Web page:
Officially, the goal of the Reagan administration was to end apartheid. But its behind-the-scenes work revealed a startling degree of comfort with the South African regime -- or at least ignorance of how apartheid worked. For a July 1986 speech to the World Affairs Council in Washington D.C., Reagan rejected a moderate State Department draft and instead instructed his speechwriter, Pat Buchanan, to draft a version arguing that Mandela's African National Congress (ANC) employed "terrorist tactics" and "proclaims a goal of creating a communist state." (Buchanan later dismissed Mandela as a "train-bomber" and defended the hardline position.) Reagan himself never seemed to really understand the moral repugnance of apartheid. He described the system in a 1988 interview with ABC's Sam Donaldson as "a tribal policy more than ... a racial policy."
While the Republicans were dragging their feet, the Democrats were leading the fight against apartheid. In 1985, Sen. Ted Kennedy (D-MA) went on a tour of South Africa that included a visit with Winnie Mandela to discuss her imprisoned husband. Upon his return, Kennedy introduced the Anti-Apartheid Act that eventually became law. In July 1986 hearings, then Sen. Joseph Biden (D-DE) thundered at Secretary of State George Shultz: "I'm ashamed of this country that puts out a policy like this ... I'm ashamed of the lack of moral backbone to this policy."
As it became clear that constructive engagement was failing, even moderate Republicans began to shift. Sen. Nancy Kassebaum (R-KS) and Sen. Richard Lugar (R-IN) broke with Reagan and argued for a sanctions program. Eventually, in 1986, the Senate passed the Comprehensive Anti-Apartheid Act with enough votes to override Reagan's veto. "I think he is wrong," said Sen. Mitch McConnell (R-KY), explaining his break with the administration. "We have waited long enough for him to come on board."
Reagan, however, was not alone. An expansive Republican network supported a hardline stance on South Africa. From the Heritage Foundation to Republican lobbyists to the televangelists leading the religious right, the Republican Party -- with a few courageous exceptions -- didn't think that ending apartheid was as important as maintaining economic relations with South Africa.
The conservative think tank The Heritage Foundation was the main source of intellectual fodder for this position. During the debate over sanctions, Heritage's director of foreign policy studies, Jeff Gayner, argued that the United States should "cease advocating the release of Nelson Mandela" because of his links to terrorism and communism. Michael Johns, the African and Third World affairs policy analyst at Heritage (who would later go on to be a leading spokesman for the Tea Party), carried on the fight even after sanctions had been passed, arguing that capitalism was "the most efficient and promising anti-apartheid program."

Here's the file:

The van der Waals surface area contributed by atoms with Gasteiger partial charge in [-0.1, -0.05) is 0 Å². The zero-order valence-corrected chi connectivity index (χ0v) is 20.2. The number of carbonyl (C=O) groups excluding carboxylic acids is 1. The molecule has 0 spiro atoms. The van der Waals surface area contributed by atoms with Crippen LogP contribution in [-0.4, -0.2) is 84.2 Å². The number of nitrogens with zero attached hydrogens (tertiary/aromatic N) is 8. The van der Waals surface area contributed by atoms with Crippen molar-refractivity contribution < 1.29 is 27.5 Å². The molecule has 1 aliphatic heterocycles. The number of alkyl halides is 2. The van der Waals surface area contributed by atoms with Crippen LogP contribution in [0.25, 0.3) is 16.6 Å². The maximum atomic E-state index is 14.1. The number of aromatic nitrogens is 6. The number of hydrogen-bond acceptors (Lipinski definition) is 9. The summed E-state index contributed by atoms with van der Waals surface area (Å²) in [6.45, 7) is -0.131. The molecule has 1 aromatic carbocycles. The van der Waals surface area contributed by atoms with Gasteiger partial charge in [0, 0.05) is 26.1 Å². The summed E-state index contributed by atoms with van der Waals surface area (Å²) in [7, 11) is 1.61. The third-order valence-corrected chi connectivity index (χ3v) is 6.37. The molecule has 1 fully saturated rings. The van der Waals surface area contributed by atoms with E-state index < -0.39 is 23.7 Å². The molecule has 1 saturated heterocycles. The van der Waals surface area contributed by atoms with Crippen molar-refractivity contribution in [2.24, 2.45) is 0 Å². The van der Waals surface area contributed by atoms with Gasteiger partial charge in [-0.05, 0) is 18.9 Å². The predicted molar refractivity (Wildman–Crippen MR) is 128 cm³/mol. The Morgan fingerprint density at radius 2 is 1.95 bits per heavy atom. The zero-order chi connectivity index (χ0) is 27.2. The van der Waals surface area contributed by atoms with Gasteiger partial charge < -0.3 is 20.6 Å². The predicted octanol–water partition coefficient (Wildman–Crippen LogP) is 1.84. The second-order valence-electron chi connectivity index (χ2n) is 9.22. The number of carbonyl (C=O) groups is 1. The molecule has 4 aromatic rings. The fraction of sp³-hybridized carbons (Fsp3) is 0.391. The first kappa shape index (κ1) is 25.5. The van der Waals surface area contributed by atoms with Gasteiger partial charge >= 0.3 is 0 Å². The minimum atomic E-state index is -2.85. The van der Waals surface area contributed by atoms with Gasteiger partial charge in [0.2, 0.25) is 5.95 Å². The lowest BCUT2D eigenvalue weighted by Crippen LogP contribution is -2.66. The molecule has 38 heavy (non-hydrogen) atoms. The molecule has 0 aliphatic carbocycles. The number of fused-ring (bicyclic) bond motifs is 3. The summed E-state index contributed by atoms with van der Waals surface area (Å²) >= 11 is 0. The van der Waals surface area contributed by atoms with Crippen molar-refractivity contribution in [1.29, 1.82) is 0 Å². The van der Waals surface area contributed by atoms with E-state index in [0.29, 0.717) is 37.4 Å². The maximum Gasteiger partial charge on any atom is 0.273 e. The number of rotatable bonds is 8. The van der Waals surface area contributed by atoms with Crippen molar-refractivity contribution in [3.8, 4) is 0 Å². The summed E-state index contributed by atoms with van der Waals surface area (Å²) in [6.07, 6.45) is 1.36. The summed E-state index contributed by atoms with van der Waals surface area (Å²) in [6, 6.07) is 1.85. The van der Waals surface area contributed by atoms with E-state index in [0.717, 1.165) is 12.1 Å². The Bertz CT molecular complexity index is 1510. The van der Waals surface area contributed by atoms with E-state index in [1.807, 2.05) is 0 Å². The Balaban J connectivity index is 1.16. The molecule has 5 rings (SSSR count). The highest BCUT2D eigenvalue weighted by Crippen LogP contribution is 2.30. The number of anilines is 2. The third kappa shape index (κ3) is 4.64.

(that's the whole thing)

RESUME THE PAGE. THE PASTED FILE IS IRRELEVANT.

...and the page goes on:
Lobbyists hired by the South African regime also played a role in the perpetuation of the idea of Mandela as a threat. These groups lobbied and publicly attacked politicians who opposed the South African regime's interests. Republican operatives Marion Smoak and Carl Shipley led an aggressive campaign in 1982 to defeat Rep. Howard Wolpe (D-MI) because of his support for sanctions. Later, Smoak and Shipley hired now-Sen. Jeff Flake (R-AZ) as a lobbyist after he returned from his Mormon mission in South Africa.
Some of today's most recognizable political operatives also played a role in pushing the apartheid government's agenda. In 1985, following his term as national chair of College Republicans, Grover Norquist was brought to South Africa for a conservative conference, where he advised a pro-apartheid student group on how to more effectively make its case to the American public. While there, he criticized anti-apartheid activists on American college campuses: Apartheid "is the one foreign policy debate that the Left can get involved in and feel that they have the moral high ground," he said, adding that South Africa was a "complicated situation."
A young political operative named Jack Abramoff was also involved. From 1986 to 1992, South African intelligence services spent $1.5 million per year to fund the International Freedom Foundation, a lobbying group championing South Africa where Abramoff served as president. One of the group's missions was to delegitimize Mandela's ANC by linking it to Soviet communism. It was Abramoff who oversaw the full-page newspaper ads taken out by the organization attacking Mandela and who helped organize House committee hearings on the dangers of the ANC. When a 1995 Newsday investigation revealed the South African intelligence backing for the operation, Abramoff and advisory board members -- including Sens. Jesse Helms (R-NC) and James Inhofe (R-OK) -- pled ignorance.